Last month, I went to prison and was convicted. Got your attention yet?
I went with a group of colleagues to the Chillicothe Correctional Institution in Ohio. We were there to learn about a ministry called Horizon Prison Initiative, which the West Ohio Annual Conference and the General Board of Global Ministries have partnered with. It is an amazing ministry, and you can read more it about it here.
On our visit, we heard testimonies from a dozen men. These men had been in and out of prison for most of their adult lives. Some were serving a life sentence. They had done terrible things: They committed murder. They were sex offenders. They were drunk drivers.
They told powerful stories of having been transformed by the Horizon Prison Initiative and how they were, in their actions and daily living, transforming the prison itself. It was uplifting to see these signs of hope in a place where there is still a death row.
But that is not what convicted me. I heard a recurring theme as they told their stories. The path that landed them in prison often started in childhood. There was not a stable home. They were running with the wrong crowd. They made poor choices. But time and again, they also said this: Whenever they intersected with those who could help—social workers, teachers, the police, the church—very few took the time to really see the men as people, to listen long enough to learn who they were and understand the full set of circumstances leading to their behavior. All others saw was the problem, and they made judgments based on the men’s behavior, and yes, their color, and the neighborhoods they came from.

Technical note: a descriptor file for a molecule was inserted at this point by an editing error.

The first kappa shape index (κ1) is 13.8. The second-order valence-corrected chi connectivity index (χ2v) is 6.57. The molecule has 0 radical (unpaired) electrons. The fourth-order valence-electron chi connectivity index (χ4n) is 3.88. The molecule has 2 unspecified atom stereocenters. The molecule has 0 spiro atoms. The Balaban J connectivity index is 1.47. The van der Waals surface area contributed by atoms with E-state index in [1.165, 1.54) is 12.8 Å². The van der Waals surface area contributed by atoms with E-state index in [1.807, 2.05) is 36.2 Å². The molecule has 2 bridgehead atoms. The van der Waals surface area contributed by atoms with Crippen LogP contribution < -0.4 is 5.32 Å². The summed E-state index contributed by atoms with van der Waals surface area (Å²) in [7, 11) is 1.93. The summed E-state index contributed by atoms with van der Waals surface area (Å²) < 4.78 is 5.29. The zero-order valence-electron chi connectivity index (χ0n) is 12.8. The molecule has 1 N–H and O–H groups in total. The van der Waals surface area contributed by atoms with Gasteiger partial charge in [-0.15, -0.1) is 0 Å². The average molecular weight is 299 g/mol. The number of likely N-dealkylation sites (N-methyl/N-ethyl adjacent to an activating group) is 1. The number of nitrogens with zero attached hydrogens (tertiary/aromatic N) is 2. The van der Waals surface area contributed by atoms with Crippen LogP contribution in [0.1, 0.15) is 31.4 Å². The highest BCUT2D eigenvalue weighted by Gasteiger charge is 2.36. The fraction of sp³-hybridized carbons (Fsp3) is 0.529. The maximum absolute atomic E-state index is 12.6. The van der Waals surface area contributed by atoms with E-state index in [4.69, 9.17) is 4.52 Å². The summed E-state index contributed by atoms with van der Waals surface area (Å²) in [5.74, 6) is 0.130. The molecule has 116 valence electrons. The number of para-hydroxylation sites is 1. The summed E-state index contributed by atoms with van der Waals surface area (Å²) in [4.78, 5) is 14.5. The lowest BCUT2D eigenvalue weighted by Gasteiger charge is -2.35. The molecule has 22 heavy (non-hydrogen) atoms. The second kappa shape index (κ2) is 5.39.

I want to be clear: The men were not minimizing their actions. They owned their crimes and accepted the consequences for their actions. But what they wanted was what everybody wants: to be seen, to be loved, to be valued. The core belief of the Horizon Prison Initiative is: Honor, respect, and dignity are due to each and every human being, not because of the greatness of their achievements nor how they have behaved, but because they are home to a soul that is inherently holy.
In the moment after hearing that, I was convicted. I remembered the questions Anita Phillips asked us annual conference session: Can you see us? Can you hear us? Can you find Christ in us? I went to Chillicothe, and I saw and heard. But even more, they were asking me to find Christ in them.
And I couldn’t help but wonder: Whose responsibility is it to help people know they are home to a soul that is inherently holy? Well, the church, of course! And where was the church when these men were boys? Did the church see and hear them then, and find Christ in them? And did the church love them, value them, show them honor, respect, and dignity…even as they were messing up their lives?
On the ride back from the prison, the conversation turned to Freedom Schools—something I need to admit my ignorance about. I Googled them. They are summer schools and after-school reading enrichment programs developed by the Children’s Defense Fund. The goal of Freedom Schools is to build strong, literate, and empowered children prepared to make a difference in themselves, their families, and their communities. Fourteen of the 27 Freedom Schools in West Ohio are run by United Methodist churches. I wondered: Do we have any in Minnesota? I continued Googling. Turns out, we do. We have 12. And one of them is run by Park Avenue United Methodist Church.
So, what if we had more? What if we took our church-school partnerships to the next level and said we will do what it takes to make sure every child can read at a third-grade level by third grade—and we will help every child know that they are loved and beloved, home to a soul that is holy, and this is already true about them? They just need to believe it about themselves and have some people come alongside them who believe in them because we see Christ in them. It seems that is a mission for the church.
Jesus said, ‘Let the little children come to me, and do not hinder them, for the kingdom of heaven belongs to such as these” (Matthew 19:14).
Cindy Gregorson is director of ministries for the Minnesota Annual Conference of the United Methodist Church.
Minnesota Annual Conference of the United Methodist Church